By Kurt Bullard
In the early stages of the intra-division battle between Chicago and Green Bay last weekend, Aaron Rodgers was having his way with the Bears’ defense. The former Cal Bear led two straight touchdown drives to start off the game and showed no signs of letting up. So, when the Bears scored with 3:50 left in the second quarter to take a 17-14 lead, Chicago decided to try to keep the ball out of Rodgers’ hands for the rest of the half. Rather than kick it deep, Robbie Gould attempted a surprise onside kick. However, it was unsuccessful; the Packers were able to recover the ball at the Green Bay’s 39. Rodgers would go down to score in less than three minutes, taking a 21-17 lead that Green Bay would not surrender.
While Chicago did not recover the kick, the question still remains: Is it ever worth it to go for a surprise onside kick? Anecdotally, surprise onside kicks have led to great outcomes – the Saints’ bold onside kick to open up the second half of Super Bowl XLIV and the Eagles’ onside kick down 14 points which helped stage the Miracle at the New Meadowlands immediately come to mind. And, with the kickoff now at the 35, the penalty for a failed attempt is slightly less severe than it was in the past. But do these outcomes happen often enough to risk conceding great field position when no comeback is needed?
To answer this question, I looked at the expected points values of different outcomes off kickoffs. According to a previous post, the average starting field position off kickoffs that traveled at least to the opponent’s 10-yard line is the 23.5-yard line since kickoffs were moved back up to the 35-yard line. The expected point value for a drive starting at this position is -0.51 points for the kicking team (According to Win Probability Calculator on Advanced Football Analytics). This is the baseline against which to measure the expected outcomes of onside kicks. There are two outcomes for surprise onside kicks – recover the kick or concede possession. The expected value of the surprise onside kick is the probability of recovery times the expected value of possession plus the probability of a failed kick times the expected point value at that spot. Of course, the expected point value would be negative in each situation where the kicking team gives away position, as they are now defending.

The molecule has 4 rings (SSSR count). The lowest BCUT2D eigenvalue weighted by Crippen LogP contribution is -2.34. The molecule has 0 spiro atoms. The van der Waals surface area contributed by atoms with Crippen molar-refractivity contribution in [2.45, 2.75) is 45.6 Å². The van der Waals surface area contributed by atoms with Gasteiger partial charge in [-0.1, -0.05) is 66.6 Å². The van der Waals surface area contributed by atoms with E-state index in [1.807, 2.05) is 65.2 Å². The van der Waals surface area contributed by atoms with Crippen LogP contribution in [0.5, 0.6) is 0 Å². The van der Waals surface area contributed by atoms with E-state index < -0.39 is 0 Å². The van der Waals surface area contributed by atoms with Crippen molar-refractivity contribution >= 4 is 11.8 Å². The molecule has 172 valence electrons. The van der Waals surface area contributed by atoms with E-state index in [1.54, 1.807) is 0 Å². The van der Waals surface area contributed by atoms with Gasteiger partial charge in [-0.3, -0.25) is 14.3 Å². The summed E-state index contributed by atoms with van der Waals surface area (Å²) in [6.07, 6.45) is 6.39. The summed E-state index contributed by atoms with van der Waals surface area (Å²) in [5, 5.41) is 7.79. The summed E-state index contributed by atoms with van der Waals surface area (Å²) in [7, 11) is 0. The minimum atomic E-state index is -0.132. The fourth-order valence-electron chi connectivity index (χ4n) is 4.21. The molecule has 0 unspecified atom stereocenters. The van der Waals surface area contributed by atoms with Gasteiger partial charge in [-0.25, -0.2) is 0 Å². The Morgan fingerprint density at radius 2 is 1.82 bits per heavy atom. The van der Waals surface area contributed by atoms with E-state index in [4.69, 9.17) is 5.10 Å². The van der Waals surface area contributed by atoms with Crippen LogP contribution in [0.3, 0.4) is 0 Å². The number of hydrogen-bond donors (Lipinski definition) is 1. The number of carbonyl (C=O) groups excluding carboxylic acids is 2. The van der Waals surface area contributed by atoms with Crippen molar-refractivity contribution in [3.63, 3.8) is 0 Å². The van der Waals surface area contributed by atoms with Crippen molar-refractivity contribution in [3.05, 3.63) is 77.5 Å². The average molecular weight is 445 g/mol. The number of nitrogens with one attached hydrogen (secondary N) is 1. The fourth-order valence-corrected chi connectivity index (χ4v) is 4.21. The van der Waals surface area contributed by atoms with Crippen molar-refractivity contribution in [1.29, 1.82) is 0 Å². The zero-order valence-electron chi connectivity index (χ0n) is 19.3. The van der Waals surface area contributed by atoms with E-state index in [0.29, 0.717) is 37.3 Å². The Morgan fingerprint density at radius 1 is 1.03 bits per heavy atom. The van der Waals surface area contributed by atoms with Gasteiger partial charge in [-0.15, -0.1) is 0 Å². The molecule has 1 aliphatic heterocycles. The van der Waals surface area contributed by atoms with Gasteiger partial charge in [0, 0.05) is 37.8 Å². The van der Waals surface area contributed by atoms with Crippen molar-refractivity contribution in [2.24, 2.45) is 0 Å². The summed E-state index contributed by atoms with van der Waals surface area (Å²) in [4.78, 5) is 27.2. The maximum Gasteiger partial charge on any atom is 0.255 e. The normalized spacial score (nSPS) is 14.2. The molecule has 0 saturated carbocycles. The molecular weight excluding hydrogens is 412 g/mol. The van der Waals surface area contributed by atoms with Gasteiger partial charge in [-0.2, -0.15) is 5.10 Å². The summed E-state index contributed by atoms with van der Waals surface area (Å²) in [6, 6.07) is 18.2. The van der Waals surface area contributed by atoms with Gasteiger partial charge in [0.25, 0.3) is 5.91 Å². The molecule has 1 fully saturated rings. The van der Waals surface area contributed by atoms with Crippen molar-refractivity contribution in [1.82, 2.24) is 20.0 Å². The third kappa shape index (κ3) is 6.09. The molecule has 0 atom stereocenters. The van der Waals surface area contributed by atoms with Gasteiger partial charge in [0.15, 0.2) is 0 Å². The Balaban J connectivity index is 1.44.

Assuming that surprise onside kicks are as effective as they were between 2001 and 2010 as they are now, the stunt is successful 60% of the time. We’ll also assume that the average spot of recover is now the 50-yard line – five yards behind the line of recovery. The expected point value from midfield is +2.04 points if the kicking team executes a successful kick.
Thus, the expected point value of a surprise onside kick would be:
E(Onside Kick) = P(Recovery) * E(Points|Recovery)+P(Failure) * E(Points|Failure)
E(Onside Kick) = 0.6*(+2.04) + 0.4*(-2.04) = +0.41 points
This expected point value is indeed much greater than kicking it away to the other team, which confirms my suspicion that surprise onside kicks have merit.
Obviously, teams should not try to execute “surprise” onside kicks every time they score. The element of surprise is not fixed – it is dependent on the number of times teams try to catch their opponents off guard, as is evident by the success rate of regular onside kicks: 9%. Therefore, the next – and key – step in this analysis is to see how low the probability of executing a surprise onside kick would have to fall so that it broke even with kicking off to the other team. This is a relatively simple calculation – just set the probability of success to x, and set the expected points value to -0.51 points. Solving this equation, we find that the probability of surprise onside kicks would need to drop to 37.5% to break even with the expected value of a normal kickoff.
Since the sample size for surprise onside kicks is so low, there’s no way to find out how frequent teams would need to try to surprise teams in order for the percentage to drop this low. But, until that saturation point is reached, one thing is clear: teams are missing out by not trying to throw in a little surprise into their kickoff plans.